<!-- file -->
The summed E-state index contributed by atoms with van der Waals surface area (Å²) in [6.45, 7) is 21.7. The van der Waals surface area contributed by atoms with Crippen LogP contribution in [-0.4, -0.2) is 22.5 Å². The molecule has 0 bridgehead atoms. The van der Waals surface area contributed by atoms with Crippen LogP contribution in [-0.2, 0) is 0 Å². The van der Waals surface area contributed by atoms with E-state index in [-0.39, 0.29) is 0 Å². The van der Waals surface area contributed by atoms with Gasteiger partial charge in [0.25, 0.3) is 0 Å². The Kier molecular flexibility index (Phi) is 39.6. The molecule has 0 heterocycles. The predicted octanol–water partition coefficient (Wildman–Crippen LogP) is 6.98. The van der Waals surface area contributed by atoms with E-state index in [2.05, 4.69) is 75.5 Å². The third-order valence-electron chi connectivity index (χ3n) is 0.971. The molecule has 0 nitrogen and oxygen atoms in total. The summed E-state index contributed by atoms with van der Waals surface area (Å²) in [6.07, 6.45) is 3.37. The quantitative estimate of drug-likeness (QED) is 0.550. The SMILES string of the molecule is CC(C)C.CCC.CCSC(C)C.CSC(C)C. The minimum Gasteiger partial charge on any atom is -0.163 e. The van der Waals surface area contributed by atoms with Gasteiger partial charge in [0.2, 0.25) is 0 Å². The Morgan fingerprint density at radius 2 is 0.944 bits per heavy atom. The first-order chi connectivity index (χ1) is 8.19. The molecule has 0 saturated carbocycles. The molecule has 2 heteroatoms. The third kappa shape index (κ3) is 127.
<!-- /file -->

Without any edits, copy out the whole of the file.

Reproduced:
The summed E-state index contributed by atoms with van der Waals surface area (Å²) in [6.45, 7) is 21.7. The van der Waals surface area contributed by atoms with Crippen LogP contribution in [-0.4, -0.2) is 22.5 Å². The molecule has 0 bridgehead atoms. The van der Waals surface area contributed by atoms with Crippen LogP contribution in [-0.2, 0) is 0 Å². The van der Waals surface area contributed by atoms with E-state index in [-0.39, 0.29) is 0 Å². The van der Waals surface area contributed by atoms with Gasteiger partial charge in [0.25, 0.3) is 0 Å². The Kier molecular flexibility index (Phi) is 39.6. The molecule has 0 heterocycles. The predicted octanol–water partition coefficient (Wildman–Crippen LogP) is 6.98. The van der Waals surface area contributed by atoms with E-state index in [2.05, 4.69) is 75.5 Å². The third-order valence-electron chi connectivity index (χ3n) is 0.971. The molecule has 0 nitrogen and oxygen atoms in total. The summed E-state index contributed by atoms with van der Waals surface area (Å²) in [6.07, 6.45) is 3.37. The quantitative estimate of drug-likeness (QED) is 0.550. The SMILES string of the molecule is CC(C)C.CCC.CCSC(C)C.CSC(C)C. The minimum Gasteiger partial charge on any atom is -0.163 e. The van der Waals surface area contributed by atoms with Gasteiger partial charge in [0.2, 0.25) is 0 Å². The Morgan fingerprint density at radius 2 is 0.944 bits per heavy atom. The first-order chi connectivity index (χ1) is 8.19. The molecule has 0 saturated carbocycles. The molecule has 2 heteroatoms. The third kappa shape index (κ3) is 127.